Harold Town

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Harold Town
Born Harold Barling Town
(1924-06-13)June 13, 1924
Toronto, Ontario
Died December 27, 1990(1990-12-27) (aged 66)
Peterborough, Ontario[1]
Nationality Canadian
Education Western Technical-Commercial School, Ontario College of Art
Known for Painting, printmaking, illustration
Movement Painters Eleven

Harold Barling Town, OC (June 13, 1924 – December 27, 1990) was a Canadian abstract painter. He is best known as a member of Painters Eleven a group of abstract artists active in Toronto from 1954-1960. Town coined the name of the group, which was based simply on the number of artists that were present the first meeting.[2] He also worked as an illustrator, a profession he credited with imparting a sense of discipline that would last throughout his entire artistic career.[3] His early illustrative appeared in magazines such as Maclean's and Mayfair.

Life and work[edit]

Harold Town was trained at Western Technical-Commercial School and Ontario College of Art, both in Toronto. The Royal Ontario Museum was an early source of inspiration, especially its East Asian prints and ceramics, and the Mesopotamian and Egyptian antiquities. His exposure to the diverse artistry of these works gave Town what he called “a global horizon,” a new outlook, which would influence his work as a commercial artist and inspire his first attempts at abstract art.[4] His early work also reflected his interest in Pablo Picasso and Willem de Kooning.[5]

Town developed his own innovative collage technique, which was highly acclaimed[5] His collages have been described by Gerta Moray in Harold Town: Life & Work as similar to his paintings in the way “they spread out to fill the surface yet are given focus as configurations by areas of drawing in ink or paint.” He also “juxtaposed contrasting or unexpected textures and fragments pulled from myriad everyday sources,” that lead the viewer “through sequences of association and ambiguity, of close-up and distant viewing.”[6]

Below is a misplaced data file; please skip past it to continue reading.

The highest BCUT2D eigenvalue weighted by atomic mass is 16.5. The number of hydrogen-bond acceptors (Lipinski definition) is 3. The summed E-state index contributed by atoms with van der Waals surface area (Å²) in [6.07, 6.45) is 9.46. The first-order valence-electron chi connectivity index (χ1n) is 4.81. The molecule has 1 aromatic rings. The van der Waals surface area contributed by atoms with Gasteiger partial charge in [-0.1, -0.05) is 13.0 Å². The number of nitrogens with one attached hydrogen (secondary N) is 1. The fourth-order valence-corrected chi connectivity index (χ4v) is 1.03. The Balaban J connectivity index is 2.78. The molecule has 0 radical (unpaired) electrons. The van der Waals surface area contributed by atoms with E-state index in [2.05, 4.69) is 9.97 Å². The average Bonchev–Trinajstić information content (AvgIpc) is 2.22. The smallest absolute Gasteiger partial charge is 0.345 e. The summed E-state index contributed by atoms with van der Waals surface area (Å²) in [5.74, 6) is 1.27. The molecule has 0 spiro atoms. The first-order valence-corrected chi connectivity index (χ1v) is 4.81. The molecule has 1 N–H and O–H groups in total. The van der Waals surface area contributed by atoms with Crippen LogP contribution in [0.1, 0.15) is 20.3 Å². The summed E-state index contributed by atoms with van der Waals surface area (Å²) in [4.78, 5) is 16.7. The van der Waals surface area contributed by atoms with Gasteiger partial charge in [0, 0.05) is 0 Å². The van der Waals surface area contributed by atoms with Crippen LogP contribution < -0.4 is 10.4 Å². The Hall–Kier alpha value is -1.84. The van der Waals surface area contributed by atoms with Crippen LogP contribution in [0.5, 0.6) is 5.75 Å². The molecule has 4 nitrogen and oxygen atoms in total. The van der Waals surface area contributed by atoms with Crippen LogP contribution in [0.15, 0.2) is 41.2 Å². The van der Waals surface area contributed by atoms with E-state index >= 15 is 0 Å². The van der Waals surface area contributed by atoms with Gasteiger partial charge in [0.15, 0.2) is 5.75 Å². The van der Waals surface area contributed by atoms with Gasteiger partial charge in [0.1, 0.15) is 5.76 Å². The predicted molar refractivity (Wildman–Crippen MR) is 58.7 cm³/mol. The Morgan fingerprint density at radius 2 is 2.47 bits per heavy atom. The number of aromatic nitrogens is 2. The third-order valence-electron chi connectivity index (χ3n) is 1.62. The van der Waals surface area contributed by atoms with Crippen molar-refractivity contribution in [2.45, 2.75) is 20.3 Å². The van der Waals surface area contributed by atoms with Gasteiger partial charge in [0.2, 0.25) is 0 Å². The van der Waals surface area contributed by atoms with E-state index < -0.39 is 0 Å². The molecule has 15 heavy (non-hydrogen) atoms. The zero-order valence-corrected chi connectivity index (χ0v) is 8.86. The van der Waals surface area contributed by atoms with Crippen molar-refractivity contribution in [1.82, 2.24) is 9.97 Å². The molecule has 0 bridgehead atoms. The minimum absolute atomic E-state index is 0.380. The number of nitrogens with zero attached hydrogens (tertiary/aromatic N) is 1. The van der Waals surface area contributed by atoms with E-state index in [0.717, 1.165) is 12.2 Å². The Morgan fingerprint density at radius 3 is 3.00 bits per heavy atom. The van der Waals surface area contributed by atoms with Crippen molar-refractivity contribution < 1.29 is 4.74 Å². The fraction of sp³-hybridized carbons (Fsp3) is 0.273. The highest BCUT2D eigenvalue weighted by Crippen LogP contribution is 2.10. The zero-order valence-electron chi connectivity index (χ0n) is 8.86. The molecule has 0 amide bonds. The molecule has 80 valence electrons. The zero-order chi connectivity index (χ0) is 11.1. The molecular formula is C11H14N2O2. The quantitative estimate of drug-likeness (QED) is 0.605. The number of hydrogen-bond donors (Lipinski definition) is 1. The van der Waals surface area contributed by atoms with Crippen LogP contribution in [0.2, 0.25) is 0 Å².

Known as an "unpredictable" painter[2] Town's work moved quickly from a dark expressionist style to abstraction which contrasted vivid colours.[2] Highly eclectic, Town’s work rigorously explored a wide range of contemporary and historical styles, anticipating postmodern practices.[7] His pluralistic artistic method incorporated a variety of media and styles simultaneously, and assimilated complex artistic traditions, which he used to reflect his own personal experience.[8]

In the 1960s, Town developed a style of prints which he called "Single Autographic Prints" a phrase he never explained.[2] These monotype prints were colourful and delicate,[2] winning Town awards in Ljubljana, Yugoslavia and Santiago, Chile, where the prints were acquired by the Solomon Guggenheim Museum and the Museum of Modern Art (MoMA0. Alfred Barr the director of MoMA at the time called Town "one of the world's greatest printmakers."[5]

Described as a “Canadian loyalist,” Harold Town was unwavering in his commitment to proving that internationally important and innovative art could develop in Toronto.[9] Through his early success and his insistence on maintaining his roots in Toronto, Town helped foster a new confidence and maturity in the Canadian art scene of the late 1950s.[10]

Town was made a member of the Royal Canadian Academy of Arts[11] In 1956, works by Town along with those of Jack Shadbolt and Louis Archambault represented Canada at the Venice Biennale. In 1964, Town and Elza Mayhew were chosen to represent Canada in the Venice Biennale.[12] Town's work also represented Canada at the São Paulo Art Biennial in 1957 and 1961.[5] He was recognized with the Biennale de São Paulo’s Arno Award in 1957.[1] York University granted him an honorary doctorate in 1966.[1] He was made an Officer of the Order of Canada in 1968.[13][1]